The News Wheel
No Comments

Brexit’s Impact on Nissan Sunderland Plant Becomes Clearer

Decrease Font Size Increase Font Size Text Size Print This Page

Ever since the United Kingdom voted to leave the European Union, the outlook of trade in Britain has been tossed in the air. Brexit negotiations have barely begun, and the UK has yet to invoke the Article 50 that would start the official exit process, so there are no real answers to the questions investors, companies, and individuals have about the future. Japanese automaker Nissan, which has a plant in Sunderland, has remained fairly quiet, but the automaker and its CEO finally spoke out this past week.

Going for the Top: Consider these 3 Nissan vehicles that won big with J.D. Power

Carlos Ghosn

Carlos Ghosn is the chief executive of both Nissan and French automaker Renault, and he spoke with the BBC about the future of the Renault-Nissan Alliance in England. He told the interviewer that he was “cautiously optimistic” about the future of the company in the UK, but he reiterated that the company considers its plant in Sunderland a “European plant based in the UK”. This is because about 80% of the plant’s cars built are exported. Due to the uncertain status of the UK at the moment, and whether it will remain in the free trade area, he declined to comment further as to what could happen to the plant’s 6,700-strong workforce. Earlier, Nissan had commented that it was collaborating with the government to plan for what lies ahead, but “it is in the interest of the businesses and people of the UK that a resolution is reached as soon as possible”. Ghosn also admitted that he believed that the price of Renaults made in Europe would rise in the UK, even before Brexit takes effect, thanks to the lower purchasing power of the pound.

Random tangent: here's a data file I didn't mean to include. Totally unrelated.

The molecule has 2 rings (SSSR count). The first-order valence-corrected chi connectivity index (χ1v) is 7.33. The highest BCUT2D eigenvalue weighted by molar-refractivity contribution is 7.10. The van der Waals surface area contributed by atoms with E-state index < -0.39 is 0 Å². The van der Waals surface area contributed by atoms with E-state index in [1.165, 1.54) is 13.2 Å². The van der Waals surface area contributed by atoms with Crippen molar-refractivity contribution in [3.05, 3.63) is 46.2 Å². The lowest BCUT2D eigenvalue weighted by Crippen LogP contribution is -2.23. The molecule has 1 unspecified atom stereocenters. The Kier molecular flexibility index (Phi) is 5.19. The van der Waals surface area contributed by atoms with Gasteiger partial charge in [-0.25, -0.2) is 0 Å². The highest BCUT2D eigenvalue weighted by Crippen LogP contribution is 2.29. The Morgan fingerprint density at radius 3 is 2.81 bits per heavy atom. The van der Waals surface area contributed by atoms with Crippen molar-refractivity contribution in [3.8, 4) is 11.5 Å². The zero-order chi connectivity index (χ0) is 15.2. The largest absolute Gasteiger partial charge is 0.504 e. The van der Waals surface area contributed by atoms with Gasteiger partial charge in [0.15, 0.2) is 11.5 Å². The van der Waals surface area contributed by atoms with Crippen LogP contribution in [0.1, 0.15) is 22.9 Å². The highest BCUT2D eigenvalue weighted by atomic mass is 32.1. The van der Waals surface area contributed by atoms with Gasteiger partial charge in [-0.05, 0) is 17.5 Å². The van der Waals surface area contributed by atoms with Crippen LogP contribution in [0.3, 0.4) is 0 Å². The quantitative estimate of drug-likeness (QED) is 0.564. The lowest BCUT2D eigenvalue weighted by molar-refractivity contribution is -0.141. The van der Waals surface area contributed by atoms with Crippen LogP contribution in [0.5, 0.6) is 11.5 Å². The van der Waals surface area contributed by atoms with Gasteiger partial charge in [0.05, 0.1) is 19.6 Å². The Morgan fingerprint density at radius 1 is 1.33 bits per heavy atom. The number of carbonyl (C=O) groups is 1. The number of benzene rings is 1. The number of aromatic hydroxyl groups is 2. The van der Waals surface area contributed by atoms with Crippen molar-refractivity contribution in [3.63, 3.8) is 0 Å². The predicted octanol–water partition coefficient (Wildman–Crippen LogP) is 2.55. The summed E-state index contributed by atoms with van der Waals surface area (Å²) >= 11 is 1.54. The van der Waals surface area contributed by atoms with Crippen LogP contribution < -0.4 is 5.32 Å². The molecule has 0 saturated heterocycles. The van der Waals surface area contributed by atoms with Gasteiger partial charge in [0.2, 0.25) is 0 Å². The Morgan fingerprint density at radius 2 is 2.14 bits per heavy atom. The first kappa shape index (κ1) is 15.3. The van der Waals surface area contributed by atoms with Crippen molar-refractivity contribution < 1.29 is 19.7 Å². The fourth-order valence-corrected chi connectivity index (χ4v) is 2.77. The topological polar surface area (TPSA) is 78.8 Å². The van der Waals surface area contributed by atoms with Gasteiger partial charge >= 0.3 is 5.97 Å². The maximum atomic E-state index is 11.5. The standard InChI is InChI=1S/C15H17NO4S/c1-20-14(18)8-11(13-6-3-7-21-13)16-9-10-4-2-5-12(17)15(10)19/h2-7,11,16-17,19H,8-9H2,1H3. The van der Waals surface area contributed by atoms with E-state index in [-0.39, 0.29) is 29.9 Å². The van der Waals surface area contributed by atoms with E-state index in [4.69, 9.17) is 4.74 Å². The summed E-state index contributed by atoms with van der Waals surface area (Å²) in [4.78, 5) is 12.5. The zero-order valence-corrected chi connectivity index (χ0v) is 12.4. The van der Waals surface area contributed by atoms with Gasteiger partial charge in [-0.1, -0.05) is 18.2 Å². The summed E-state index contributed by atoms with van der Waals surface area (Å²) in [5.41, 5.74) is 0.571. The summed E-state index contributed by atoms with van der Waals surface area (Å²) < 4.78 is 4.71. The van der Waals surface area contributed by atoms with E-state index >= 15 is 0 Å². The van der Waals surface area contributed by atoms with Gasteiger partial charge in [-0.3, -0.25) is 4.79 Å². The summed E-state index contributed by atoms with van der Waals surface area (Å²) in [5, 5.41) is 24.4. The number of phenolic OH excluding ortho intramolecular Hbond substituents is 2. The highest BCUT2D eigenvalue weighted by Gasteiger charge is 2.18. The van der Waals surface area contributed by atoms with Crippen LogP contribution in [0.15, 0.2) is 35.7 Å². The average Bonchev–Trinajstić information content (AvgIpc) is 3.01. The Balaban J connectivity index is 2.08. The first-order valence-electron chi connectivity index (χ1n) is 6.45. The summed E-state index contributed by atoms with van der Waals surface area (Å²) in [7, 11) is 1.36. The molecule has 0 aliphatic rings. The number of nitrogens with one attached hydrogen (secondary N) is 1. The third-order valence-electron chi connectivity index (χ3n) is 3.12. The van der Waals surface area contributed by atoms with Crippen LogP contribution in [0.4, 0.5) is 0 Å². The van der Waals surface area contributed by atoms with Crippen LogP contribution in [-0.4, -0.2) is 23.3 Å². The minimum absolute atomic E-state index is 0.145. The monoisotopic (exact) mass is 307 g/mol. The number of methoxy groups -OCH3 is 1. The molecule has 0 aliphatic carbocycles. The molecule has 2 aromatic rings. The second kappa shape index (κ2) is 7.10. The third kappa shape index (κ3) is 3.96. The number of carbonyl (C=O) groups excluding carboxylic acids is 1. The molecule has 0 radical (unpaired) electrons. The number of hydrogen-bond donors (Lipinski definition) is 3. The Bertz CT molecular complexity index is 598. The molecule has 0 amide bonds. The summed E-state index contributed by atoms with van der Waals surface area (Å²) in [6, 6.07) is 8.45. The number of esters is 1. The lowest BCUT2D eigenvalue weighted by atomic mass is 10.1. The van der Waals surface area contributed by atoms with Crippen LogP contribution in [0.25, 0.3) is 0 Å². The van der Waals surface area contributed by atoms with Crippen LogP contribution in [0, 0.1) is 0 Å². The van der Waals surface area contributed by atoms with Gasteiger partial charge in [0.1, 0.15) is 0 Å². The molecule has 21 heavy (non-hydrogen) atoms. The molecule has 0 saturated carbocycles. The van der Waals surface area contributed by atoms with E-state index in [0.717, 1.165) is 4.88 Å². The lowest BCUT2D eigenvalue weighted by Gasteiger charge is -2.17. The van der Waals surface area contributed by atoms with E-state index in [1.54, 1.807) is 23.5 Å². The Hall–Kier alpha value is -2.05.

America’s Qashqai: Check out the specs and features of the Nissan Rogue

In the world of the Renault-Nissan Alliance, plants reportedly have to make bids against each other to win new models to be produced at their facilities. Each factory submits a bid to the parent company detailing how much it would cost to make the car there and get it to its final destination. With future tariffs, exchange rates, and foreign relations still unknown, the BBC and many commentators wonder if Sunderland will have to add the price of worst-case scenario tariffs to its bid estimates, or if the plant would even be allowed to participate in the competition for new work. Either scenario would put the Sunderland plant at a serious disadvantage, and could cause it to lose work to European plants in more secure EU states, like France.

Currently, Nissan’s Sunderland plant is home to production of the Qashqai crossover SUV (known as the Rogue in the US), one of the bestselling models in its class. The vehicle is up for a significant refresh in 2020, which means that bidding will begin for production in late 2017 or early 2018. Even if the UK were to invoke Article 50 now to trigger the Brexit, it is unlikely that trade deals would be finalized by that time, which could significantly impact the Sunderland’s ability to bid and keep its main production line.

We hope that the 61% of voters in Sunderland who voted to leave the EU knew what they were getting into, and are ready for the possibility of a reduced workforce at the Nissan plant if bids for new models fail.

News Source: BBC (article one and article two)